Monday, 21 January 2013


      The arrogance of most modern economist that the capitalist state system that we have devised is an advancement from the more “primitive” societies and also a natural progression in development, is more and more being challenged. As we start to understand the structures of those earlier societies we realise that anarchism is not just a template for the future, but also a welcome echo from the past. Far from our capitalist state system being the "pinnacle" of evolution, it is proving to be a massive retrograde step. Lots of those earlier societies functioned on none hierarchical structures and lasted, in some cases, for thousands of years. I found the following article very interesting, perhaps you will also. 
       -------As early as 1925, the founder of French anthropology, Marcel Mauss was famously advocating the alternative morality of stateless societies in his “Essay on the Gift”. His study of gift exchange in kinship societies – like the potlatch of the American Indians of the Pacific Southwest and the elaborate Kula rings of the Trobriand Islanders – challenged the universal assumption that economies without markets or money must operate by means of barter. Far from seeking to engage in market behaviour, in which each party strives to get the best goods possible at the least cost to themselves, Mauss postulated that gift economies were not based on calculation at all, but on a refusal to calculate. It was not that they had failed to develop a system sophisticated enough to yield profit in an efficient way, but rather that these exchange systems were rooted in an ethical system which consciously rejected the basic notions on which we generally believe economics to be based.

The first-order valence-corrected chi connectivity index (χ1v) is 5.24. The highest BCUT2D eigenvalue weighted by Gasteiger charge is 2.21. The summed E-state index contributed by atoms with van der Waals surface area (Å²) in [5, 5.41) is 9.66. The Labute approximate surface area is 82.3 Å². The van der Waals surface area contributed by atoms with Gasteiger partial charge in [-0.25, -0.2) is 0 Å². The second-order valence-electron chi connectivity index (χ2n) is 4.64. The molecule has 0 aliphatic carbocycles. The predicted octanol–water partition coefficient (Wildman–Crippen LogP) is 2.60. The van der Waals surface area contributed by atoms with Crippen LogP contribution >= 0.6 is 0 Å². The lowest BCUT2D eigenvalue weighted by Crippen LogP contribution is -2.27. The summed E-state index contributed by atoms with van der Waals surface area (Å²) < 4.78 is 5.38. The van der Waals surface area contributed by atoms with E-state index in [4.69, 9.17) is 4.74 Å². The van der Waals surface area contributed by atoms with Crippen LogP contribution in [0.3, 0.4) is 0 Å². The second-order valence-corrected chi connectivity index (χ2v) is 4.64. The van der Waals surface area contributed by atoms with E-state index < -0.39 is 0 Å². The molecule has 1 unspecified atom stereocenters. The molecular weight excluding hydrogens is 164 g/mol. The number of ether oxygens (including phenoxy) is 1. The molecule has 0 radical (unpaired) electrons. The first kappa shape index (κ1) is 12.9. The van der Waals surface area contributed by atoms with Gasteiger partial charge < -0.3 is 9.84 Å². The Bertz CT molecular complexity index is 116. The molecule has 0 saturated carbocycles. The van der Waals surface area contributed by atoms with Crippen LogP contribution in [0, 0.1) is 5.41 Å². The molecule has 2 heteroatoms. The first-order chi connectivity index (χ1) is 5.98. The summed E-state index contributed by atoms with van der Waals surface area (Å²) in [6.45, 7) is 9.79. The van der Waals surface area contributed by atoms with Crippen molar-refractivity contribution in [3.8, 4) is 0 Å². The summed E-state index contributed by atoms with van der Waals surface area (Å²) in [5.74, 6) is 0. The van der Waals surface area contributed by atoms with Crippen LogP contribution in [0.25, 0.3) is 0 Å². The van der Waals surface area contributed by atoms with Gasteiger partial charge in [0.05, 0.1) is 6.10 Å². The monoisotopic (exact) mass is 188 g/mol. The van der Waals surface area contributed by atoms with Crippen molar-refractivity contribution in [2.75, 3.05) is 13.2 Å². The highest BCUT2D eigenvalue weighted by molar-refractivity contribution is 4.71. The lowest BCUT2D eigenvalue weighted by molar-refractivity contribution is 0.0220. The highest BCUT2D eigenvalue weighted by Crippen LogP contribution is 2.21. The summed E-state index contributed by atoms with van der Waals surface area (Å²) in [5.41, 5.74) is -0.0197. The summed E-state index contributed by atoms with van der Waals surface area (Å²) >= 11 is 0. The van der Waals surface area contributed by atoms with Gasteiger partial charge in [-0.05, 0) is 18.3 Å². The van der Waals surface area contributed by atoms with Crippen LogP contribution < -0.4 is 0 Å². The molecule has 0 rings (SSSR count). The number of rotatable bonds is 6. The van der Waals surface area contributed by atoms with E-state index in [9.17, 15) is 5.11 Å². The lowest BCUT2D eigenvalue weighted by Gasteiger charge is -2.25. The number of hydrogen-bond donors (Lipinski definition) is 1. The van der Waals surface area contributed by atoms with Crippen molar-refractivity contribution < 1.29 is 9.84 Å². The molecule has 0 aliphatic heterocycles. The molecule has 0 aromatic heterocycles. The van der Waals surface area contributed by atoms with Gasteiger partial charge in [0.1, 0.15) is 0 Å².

Mauss, a revolutionary socialist, aligned himself with many classic anarchist positions, but he never actually described himself as one. Significantly, another Frenchman, Pierre Clastres – who was a self-proclaimed anarchist – became well known for making a similar argument to Mauss on a political level. Whilst Mauss used anthropology to illuminate ways in which it was possible to build an anti-capitalist economy (as a response to the crisis of Lenin’s socialism), Clastres used anthropology to demonstrate how it was possible for power to operate in an egalitarian, non-coercive manner. By considering the power structures of stateless societies on their own terms Clastres found a way to politicise primitive societies. In doing so, he radically challenged the notion, outlined most prominently by Thomas Hobbes, that state power is a necessary illusion.

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